What are the advantages and challenges of a carbon tax?


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Feb 4, 2022

This article was originally published on the World Bank's website.

Governments may hesitate in implementing a carbon tax as adopting new taxes can be politically difficult

Image: Unsplash/Matthias Heyde

Roumeen Islam



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  • A carbon tax reflecting the social cost of carbon is viewed as an essential policy tool to limit carbon emissions, writes a World Bank economist.
  • Some countries have a carbon tax, yet governments are often keener to adopt measures other than a tax.
  • Carbon taxes only target carbon dioxide emitted from fossil fuels, leaving out other carbon compounds, such as methane from agriculture.

A carbon tax reflecting the social cost of carbon is viewed as an essential policy tool to limit carbon emissions: high prices for carbon-emitting goods reduce demand for them. The carbon tax is generally levied on fossil fuels. Some countries have already adopted such a tax and discussions are ongoing in others. There are proponents of a global carbon tax too. Yet, governments are often keener to adopt measures other than a tax to contain carbon emissions. And amongst countries that have adopted a carbon tax, the levels vary substantially, and other measures exist alongside it. It is natural to ask why a carbon tax is not used universally in preference to other policies to limit emissions and why, even if there is such a tax, other policies are needed too.

A carbon tax on fossil fuels is often regressive in its impact - hurting poorer people relatively more than richer ones Image: World Bank Blogs/Carbon Pricing Dashboard/World Bank

There are good reasons why governments may not want to use carbon taxes, and one of them relates to their welfare impacts. For example, a carbon tax on fossil fuels is often regressive in its impact- hurting poorer people relatively more than richer ones. Even when it might be progressive, poorer people still suffer a welfare loss when prices rise, making their consumption basket more expensive. Devising transfers to compensate them for this loss is not a simple matter. Compensation systems may not be well developed, and it may be difficult to identify those hurt or to get funds to them. Thus, even if governments impose a tax, they may still balk at levying a carbon tax high enough to reduce emissions to the extent they desire. Another reason that governments may hesitate is that adopting new taxes can be politically difficult because there are entrenched business interests that would lose.

Letting market prices of fossil fuels rise immediately to reflect social costs may not be desirable for other reasons too. The carbon tax on fuel aims to restructure economies by raising the cost of a critical resource- the juice that makes them run. But restructuring takes time as people, capital and other resources do not flow seamlessly into new sectors. During the transition, resources can be unemployed for long periods, and the larger the immediate price increase, the larger the potential disruption in the short term.

Some of the resources used in other sectors will flow into the renewable energy and supporting sectors where both investment and jobs will increase. Yet, this too, will not automatically and immediately make up for disinvestment in fossil fuels, as is already evident. Supply- demand mismatches will happen in the short run. Add to this substantial uncertainty regarding several economic variables, such as the size of fuel reserves, the size of stranded assets, the harshness of winter, the future direction of climate policy, the pace of innovation in the renewables sector, or demand risk, and it is clear how economic disruption may be magnified.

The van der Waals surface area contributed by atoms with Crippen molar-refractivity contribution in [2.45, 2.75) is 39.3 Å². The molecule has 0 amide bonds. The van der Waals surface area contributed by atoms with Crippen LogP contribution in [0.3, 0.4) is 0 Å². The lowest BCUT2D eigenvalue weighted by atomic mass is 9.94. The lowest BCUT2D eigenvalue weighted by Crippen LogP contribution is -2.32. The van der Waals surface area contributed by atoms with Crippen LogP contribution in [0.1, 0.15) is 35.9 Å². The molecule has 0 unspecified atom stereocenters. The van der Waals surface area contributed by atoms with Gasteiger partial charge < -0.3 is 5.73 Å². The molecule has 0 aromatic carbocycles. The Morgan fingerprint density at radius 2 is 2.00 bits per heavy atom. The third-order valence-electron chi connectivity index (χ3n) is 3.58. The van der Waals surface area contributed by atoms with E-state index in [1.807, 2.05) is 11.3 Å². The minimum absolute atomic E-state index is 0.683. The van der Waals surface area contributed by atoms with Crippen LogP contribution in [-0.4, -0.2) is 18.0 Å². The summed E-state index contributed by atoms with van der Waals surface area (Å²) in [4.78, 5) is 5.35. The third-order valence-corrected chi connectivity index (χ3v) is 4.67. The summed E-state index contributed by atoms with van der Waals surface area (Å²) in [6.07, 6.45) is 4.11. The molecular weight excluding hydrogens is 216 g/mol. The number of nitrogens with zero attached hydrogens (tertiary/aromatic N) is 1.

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Another issue with carbon taxes is that they target carbon dioxide emitted from fossil fuels. They do not directly target other carbon compounds, such as methane, which has a short atmospheric lifetime but a large warming potential. Carbon emissions from agriculture/livestock, deforestation, waste management, or poor land use, are hard to assess and monitor and these are generally not taxed directly. Alternative, non-tax- based policies are needed and used to limit carbon and other GHG emissions from these sources. These include altering manure and waste management, feeding or land- use practices, among others.


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Thus, governments use a variety of targeted policies, and regulations, spreading the adjustment across different segments of markets, societies, and time – in effect, setting a range of implicit taxes and other fiscal incentives. For example, banning all imports of non-EV luxury vehicles, or taxing emissions from all luxury yachts- are clearly policies that aim to penalize wealthier consumers. Requiring office buildings to install energy-saving devices is another targeted regulation; raising parking fees in cities, investing in green public transport, or providing government subsidies for investments in renewable energy are others. For every target on the quantity of emissions, there is a policy package that is needed, even when there is a carbon tax, because markets are not perfect or complete, consumers may not be perfectly informed, adjustment is not costless , political sustainability is key, and distribution matters. Where the additional cost of various policies eventually falls depends on the policy package used and the characteristics of the market. But there clearly is a case for a rich policy toolbox.

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The views expressed in this article are those of the author alone and not the World Economic Forum.

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